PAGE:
Sunday, October 19, 2008

Beating the cheaters I

One thing needs to be said about Ironman racing in the US: Cheating is allowed. Be it by having very few races with doping control or the non-consistent enforcement of drafting rules, many athletes are taking advantage of the huge holes in the system to win in a fraudulent way.

The doping issue is particularly puzzling. From all the Ironman races this year in the US, only Hawaii had doping controls, or at least I hope it did. In a time when anti-doping makes sports headlines almost on a daily basis, the anti-doping practices in the Ironman circuit date back to the early 80’s. That is to say that since the inception of Ironman as a professional sport, the anti-doping procedures haven’t changed.

Who is to blame here? Even if Ironman races are sanctioned by USAT, you can understand why the Federation does not go in and test at Ironman races. Why would a Federation spend their own money to test a group of athletes that has no control over, and from which receives no benefit? The negative consequences of having any triathlete test positive would affect the whole sport, not just Ironman, with some of the fall-out landing on USAT. Going in and testing systematically Ironman athletes would be like entering a mine field, one that USAT would likely never come out in one piece. For the race organizers, having a positive test would be bad for business and it would hit their bottom line. It’s also expensive and time-consuming, so not having doping tests is a win-win situation for race organizers.

The enforcement of drafting rules is also a big issue, even if it doesn’t impact races the same way doping does. The biggest issue is the lack of consistency in the application of the rules, depending on the particular marshals working the race. It seems that things are different at different races, with head marshals many times worried about secondary questions and creating new absurd rules. I often get the impression that marshals are trying to be nice guys instead of simply enforcing the rules.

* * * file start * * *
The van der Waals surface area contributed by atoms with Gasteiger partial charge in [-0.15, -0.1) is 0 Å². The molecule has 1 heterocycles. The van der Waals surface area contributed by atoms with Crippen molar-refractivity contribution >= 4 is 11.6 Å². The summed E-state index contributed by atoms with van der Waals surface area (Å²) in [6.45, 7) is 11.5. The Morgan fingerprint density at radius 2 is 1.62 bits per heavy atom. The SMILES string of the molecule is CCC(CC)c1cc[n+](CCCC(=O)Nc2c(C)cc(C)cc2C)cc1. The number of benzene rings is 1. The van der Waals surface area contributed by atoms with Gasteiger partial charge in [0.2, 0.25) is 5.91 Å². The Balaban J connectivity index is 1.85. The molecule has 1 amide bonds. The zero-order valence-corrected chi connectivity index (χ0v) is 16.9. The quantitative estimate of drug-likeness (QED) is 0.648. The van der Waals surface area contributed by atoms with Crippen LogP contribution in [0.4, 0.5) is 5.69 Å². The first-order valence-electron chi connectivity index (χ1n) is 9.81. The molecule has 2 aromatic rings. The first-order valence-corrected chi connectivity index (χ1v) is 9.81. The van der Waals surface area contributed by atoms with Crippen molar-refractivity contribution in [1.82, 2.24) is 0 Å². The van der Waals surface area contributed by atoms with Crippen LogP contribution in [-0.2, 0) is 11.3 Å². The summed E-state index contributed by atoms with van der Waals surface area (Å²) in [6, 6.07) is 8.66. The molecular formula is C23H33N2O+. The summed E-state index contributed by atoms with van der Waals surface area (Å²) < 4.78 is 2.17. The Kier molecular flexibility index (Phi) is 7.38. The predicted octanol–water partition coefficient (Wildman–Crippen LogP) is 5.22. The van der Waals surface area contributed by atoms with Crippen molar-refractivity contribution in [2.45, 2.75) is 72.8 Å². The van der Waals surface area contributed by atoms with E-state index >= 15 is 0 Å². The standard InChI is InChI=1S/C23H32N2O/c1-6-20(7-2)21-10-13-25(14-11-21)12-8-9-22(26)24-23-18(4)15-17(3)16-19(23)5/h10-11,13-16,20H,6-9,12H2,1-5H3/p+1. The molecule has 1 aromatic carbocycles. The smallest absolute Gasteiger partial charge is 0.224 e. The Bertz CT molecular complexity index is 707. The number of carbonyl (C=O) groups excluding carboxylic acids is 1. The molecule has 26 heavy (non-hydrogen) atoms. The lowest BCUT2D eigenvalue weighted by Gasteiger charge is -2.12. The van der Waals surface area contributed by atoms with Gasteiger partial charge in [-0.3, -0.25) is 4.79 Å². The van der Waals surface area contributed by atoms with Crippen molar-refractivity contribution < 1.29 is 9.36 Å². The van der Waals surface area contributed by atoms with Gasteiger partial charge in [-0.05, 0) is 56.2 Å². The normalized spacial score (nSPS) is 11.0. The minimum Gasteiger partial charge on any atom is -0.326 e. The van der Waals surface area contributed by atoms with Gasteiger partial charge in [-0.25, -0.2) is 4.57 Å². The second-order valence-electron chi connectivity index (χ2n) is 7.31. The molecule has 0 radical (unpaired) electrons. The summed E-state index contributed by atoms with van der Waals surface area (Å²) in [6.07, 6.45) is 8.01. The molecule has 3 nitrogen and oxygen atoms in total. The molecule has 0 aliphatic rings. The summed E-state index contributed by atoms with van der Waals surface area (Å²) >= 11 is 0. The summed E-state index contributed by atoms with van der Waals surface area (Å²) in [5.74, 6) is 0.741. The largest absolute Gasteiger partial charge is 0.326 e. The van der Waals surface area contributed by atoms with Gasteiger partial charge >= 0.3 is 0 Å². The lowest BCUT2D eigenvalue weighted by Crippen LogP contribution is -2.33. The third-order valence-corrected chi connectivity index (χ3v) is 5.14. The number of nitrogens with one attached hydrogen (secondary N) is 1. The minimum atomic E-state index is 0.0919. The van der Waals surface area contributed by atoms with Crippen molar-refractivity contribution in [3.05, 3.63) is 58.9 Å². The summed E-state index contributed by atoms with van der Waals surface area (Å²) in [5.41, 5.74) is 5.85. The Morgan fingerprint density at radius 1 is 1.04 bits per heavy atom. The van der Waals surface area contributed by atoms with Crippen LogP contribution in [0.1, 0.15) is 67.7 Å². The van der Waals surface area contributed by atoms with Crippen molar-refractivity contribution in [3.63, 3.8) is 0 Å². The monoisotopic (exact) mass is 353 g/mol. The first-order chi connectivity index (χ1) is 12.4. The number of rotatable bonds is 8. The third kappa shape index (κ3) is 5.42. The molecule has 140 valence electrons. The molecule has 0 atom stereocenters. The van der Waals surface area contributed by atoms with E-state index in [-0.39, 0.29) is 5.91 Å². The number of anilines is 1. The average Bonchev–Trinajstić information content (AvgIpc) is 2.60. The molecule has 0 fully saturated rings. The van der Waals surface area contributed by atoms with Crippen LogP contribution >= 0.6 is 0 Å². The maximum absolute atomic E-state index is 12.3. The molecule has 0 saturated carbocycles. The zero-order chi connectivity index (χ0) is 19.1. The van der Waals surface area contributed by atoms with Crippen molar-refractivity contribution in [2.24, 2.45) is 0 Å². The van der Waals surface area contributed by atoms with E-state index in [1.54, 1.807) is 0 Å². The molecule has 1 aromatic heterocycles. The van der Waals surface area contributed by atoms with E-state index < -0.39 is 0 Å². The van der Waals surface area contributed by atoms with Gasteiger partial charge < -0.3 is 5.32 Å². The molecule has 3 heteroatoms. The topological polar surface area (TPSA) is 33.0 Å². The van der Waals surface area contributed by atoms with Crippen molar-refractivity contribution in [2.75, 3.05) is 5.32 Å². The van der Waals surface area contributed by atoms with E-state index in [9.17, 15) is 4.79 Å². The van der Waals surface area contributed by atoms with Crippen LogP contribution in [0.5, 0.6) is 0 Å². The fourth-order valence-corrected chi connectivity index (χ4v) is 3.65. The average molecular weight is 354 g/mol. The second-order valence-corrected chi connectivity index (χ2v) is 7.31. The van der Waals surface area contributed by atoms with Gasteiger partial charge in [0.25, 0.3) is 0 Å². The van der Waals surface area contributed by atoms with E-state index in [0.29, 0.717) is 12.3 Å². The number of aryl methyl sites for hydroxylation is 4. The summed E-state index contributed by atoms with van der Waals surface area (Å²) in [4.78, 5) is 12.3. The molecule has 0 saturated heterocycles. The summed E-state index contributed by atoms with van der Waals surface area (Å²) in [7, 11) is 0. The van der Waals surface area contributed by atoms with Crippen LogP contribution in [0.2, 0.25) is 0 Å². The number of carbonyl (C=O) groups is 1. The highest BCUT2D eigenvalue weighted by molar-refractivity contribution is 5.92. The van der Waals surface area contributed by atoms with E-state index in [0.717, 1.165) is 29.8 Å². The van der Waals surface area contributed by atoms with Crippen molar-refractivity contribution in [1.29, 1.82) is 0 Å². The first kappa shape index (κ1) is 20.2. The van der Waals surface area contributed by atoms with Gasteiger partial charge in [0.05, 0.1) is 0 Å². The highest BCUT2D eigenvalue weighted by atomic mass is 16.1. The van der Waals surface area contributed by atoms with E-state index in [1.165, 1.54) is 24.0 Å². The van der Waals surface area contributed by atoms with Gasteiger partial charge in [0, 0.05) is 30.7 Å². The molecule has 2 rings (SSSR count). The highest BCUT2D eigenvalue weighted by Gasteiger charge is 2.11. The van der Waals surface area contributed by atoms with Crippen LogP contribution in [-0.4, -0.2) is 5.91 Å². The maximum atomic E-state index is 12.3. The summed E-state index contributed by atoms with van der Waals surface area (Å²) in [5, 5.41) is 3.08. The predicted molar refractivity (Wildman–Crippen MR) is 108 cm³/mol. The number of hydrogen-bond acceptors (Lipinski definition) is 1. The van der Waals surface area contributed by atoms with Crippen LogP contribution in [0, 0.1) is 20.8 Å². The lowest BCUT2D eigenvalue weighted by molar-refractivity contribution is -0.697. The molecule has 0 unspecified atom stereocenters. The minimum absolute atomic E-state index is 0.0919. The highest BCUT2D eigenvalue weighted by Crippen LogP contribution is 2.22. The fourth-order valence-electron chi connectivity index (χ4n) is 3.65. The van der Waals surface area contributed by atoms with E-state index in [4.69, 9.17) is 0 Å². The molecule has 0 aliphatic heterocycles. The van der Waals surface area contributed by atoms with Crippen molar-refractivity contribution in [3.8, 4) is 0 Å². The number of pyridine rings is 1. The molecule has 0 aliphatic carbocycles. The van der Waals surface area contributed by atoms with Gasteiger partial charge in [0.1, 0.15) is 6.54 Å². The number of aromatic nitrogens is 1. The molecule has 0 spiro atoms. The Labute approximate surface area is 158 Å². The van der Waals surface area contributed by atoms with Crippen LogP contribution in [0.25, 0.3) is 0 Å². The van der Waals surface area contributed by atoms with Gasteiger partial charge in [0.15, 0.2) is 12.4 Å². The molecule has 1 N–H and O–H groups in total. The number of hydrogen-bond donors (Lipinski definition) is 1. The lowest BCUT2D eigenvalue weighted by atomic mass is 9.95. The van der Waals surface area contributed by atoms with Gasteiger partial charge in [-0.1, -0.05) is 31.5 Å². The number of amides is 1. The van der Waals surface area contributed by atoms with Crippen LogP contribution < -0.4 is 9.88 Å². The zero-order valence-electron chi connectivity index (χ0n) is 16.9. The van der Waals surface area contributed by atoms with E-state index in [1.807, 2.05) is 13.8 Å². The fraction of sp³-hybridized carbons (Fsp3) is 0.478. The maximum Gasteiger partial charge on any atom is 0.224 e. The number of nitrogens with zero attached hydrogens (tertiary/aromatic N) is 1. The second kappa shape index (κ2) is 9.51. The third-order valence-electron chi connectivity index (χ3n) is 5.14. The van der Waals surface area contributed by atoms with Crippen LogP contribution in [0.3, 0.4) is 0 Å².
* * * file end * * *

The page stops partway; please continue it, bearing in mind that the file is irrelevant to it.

Is this situation changing in a near future? It certainly doesn’t seem likely. At the moment, in this society, the scale still tips heavily in favor of money, at the expense of fairness.

1 comment:

Morten Liebach said...

Is the draft rule enforcement better in the non-american Ironman branded races?

I've never raced an Ironman branded race (ironman distance, yes, but not WTC sanctioned) so I don't know how it is, but they're generally the biggest races with many people on the road at the same time, so it's only logical that they get the drafting problems. And it sounds like they should do more about it.

Same with the doping control, obviously.

But you're perfectly right, that since WTC and their Ironman brand is about the money, that is what influence their decisions.

I wonder what their new owners will do...